Saturday, November 11, 2006

What can happen in heart attacks. VIP as an example

Patients with chest pains and heart attacks are warded in CCU (coronary care unit) because of the danger of ventricular fibrillation, an event which can happen soon after a heart attack. A heart attack essentially means that there is a blocked heart artery (the background blockage is invariably due to cholesterol deposits in the heart artery), with a crack in the cholesterol deposits (plaque rupture).

A crack in the cholesterol deposits will expose the cholesterol deposits to the flowing blood, allowing a clot to form, which blocks off the heart artery completely.With the complete blockage of the heart artery, the heart muscle that the artery supplies is deprived of vital life giving blood, and so the heart muscle dies (necrosis is our term). When heart muscle dies, it becomes very irritable and can easily fribrillate, resulting in the heart stopping (sudden cardiac death), and the patients dies, unless he is defribrillated (using a mechanical defibrillator).

This is probably why Mahathir is in CCU, so that this can be detected early and defibrillation done. The risk of dying then is minimal. The other use of CCU, besides monitoring for cardiac electrical instability, is to watch out for heart failure, and manage it under constant cardiac monitor. Heart failure is another known complication of heart attacks. When heart attacks result in large amount of heart muscle damage, the heart begins to fail as a muscle pump. The damaged heart muscle is weak, and so it cannot pump hard enough to maintain the circulation.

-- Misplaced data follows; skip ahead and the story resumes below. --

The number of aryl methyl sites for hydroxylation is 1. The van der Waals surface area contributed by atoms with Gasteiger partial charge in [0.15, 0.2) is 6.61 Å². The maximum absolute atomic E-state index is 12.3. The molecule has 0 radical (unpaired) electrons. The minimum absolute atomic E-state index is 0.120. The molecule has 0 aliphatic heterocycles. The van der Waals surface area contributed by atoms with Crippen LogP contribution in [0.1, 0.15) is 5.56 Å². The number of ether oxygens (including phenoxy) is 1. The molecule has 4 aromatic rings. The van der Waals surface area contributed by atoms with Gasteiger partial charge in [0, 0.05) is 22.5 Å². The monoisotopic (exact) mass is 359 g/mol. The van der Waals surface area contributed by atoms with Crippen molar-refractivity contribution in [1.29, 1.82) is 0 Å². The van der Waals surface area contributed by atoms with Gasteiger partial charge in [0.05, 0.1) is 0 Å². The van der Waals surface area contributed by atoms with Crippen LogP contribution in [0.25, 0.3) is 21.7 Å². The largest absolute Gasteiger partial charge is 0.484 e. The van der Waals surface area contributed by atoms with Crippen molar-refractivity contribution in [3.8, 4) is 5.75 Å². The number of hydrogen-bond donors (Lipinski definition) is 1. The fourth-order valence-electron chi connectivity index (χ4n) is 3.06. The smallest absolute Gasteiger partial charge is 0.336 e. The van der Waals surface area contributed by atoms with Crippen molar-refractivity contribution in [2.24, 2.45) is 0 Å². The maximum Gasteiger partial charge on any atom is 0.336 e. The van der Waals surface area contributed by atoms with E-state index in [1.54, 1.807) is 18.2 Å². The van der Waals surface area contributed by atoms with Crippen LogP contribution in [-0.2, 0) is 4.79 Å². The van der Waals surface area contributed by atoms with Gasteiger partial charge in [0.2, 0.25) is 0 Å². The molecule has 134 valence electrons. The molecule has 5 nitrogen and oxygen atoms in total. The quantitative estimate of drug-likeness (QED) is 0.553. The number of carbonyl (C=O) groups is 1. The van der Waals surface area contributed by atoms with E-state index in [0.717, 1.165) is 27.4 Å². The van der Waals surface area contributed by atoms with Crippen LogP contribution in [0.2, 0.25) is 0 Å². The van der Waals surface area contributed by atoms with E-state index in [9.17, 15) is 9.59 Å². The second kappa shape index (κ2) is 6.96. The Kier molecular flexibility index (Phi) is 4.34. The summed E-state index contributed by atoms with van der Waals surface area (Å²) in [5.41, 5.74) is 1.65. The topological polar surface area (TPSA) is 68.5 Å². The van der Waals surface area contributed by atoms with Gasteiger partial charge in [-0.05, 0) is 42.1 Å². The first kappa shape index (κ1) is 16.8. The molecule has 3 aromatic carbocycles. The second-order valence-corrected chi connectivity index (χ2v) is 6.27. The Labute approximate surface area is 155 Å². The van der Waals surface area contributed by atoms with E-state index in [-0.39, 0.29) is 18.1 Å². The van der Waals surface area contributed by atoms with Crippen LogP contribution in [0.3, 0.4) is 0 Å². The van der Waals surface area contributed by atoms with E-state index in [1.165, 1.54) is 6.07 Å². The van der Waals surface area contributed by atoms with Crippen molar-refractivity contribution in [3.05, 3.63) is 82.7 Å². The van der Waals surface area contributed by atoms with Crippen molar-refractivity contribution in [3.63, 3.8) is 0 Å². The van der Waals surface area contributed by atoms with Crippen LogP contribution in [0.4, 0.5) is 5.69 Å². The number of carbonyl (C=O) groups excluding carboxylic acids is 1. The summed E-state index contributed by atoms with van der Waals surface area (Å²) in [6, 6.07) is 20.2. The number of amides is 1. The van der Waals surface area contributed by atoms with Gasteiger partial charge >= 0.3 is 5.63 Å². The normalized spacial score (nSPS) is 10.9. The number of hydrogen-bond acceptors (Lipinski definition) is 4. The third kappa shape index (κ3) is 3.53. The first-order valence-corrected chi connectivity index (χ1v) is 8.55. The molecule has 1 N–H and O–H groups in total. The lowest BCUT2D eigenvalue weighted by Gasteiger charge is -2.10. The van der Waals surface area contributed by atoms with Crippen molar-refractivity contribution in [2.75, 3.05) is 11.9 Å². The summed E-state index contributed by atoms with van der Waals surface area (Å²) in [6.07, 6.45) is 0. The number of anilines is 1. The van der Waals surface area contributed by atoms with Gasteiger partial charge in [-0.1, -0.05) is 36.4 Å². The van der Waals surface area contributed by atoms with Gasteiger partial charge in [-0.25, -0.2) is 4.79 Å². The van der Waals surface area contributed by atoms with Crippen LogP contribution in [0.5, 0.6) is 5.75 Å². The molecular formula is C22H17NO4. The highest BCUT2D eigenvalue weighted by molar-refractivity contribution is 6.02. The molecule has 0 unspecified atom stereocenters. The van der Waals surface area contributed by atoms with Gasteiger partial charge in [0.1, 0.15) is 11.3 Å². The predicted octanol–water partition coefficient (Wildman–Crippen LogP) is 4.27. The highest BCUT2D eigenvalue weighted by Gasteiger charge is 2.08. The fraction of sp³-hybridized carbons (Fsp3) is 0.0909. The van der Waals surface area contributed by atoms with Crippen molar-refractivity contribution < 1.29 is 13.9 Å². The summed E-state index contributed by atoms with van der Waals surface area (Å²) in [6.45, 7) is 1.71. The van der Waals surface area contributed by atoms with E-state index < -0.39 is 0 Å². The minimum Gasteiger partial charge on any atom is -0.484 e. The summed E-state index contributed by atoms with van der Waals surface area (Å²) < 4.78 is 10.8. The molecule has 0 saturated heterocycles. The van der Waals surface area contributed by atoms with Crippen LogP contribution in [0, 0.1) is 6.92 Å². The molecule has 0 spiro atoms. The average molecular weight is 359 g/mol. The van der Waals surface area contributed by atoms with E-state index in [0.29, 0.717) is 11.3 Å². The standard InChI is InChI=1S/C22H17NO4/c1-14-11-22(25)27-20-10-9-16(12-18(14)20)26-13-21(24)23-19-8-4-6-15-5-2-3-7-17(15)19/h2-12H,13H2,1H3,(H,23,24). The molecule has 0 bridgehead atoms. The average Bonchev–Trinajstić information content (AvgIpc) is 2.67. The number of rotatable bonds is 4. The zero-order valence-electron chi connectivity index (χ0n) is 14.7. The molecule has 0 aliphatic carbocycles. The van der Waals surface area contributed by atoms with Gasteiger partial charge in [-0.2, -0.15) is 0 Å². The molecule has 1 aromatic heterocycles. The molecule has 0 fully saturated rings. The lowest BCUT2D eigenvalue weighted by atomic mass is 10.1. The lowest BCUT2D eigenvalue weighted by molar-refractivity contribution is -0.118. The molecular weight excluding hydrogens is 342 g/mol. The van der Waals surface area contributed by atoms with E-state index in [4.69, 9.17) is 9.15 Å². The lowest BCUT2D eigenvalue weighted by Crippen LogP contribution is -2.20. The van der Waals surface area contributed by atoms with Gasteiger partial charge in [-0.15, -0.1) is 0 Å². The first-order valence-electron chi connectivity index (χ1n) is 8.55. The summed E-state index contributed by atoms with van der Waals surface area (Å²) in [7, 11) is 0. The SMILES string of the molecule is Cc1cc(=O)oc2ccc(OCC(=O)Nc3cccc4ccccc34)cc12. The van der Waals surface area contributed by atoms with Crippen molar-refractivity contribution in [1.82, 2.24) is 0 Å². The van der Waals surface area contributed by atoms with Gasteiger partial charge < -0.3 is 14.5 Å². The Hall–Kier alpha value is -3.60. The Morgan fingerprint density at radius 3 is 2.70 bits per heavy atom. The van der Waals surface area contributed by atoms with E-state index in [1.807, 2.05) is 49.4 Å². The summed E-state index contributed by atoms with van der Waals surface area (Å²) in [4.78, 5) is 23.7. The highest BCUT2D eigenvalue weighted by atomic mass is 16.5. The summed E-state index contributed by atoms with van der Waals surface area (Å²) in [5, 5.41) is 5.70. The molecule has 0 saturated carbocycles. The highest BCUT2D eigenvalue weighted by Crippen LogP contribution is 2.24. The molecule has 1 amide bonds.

A lesser complication of this is heart failure, meaning that the heart can pump enough to keep some circulation, but not full circulation, so that the patient experiences breathlessness, and lung congestion. We call this pulmonary congestion or edema. This can be managed with medical therapy. The prognosis is guarded as there is a mortality risk of 20-30% (Heart failure following a heart attack).

Sometimes, the heart muscle damage is so severe that the heart fails totally, and the patient goes into shock. The prognosis here is poor as the risk of dying is 80-90%, unless managed expertly with the use of emergency angioplasty or surgery, and the use of a mechanical aortic balloon pump to support the circulation. With a mild heart attack, this would seem unlikely. As long as the diagnosis is a small (mild) heart attack, the prognosis should be good even bearing in mind that he is 80years old and diabetic with previous CABG.

No comments: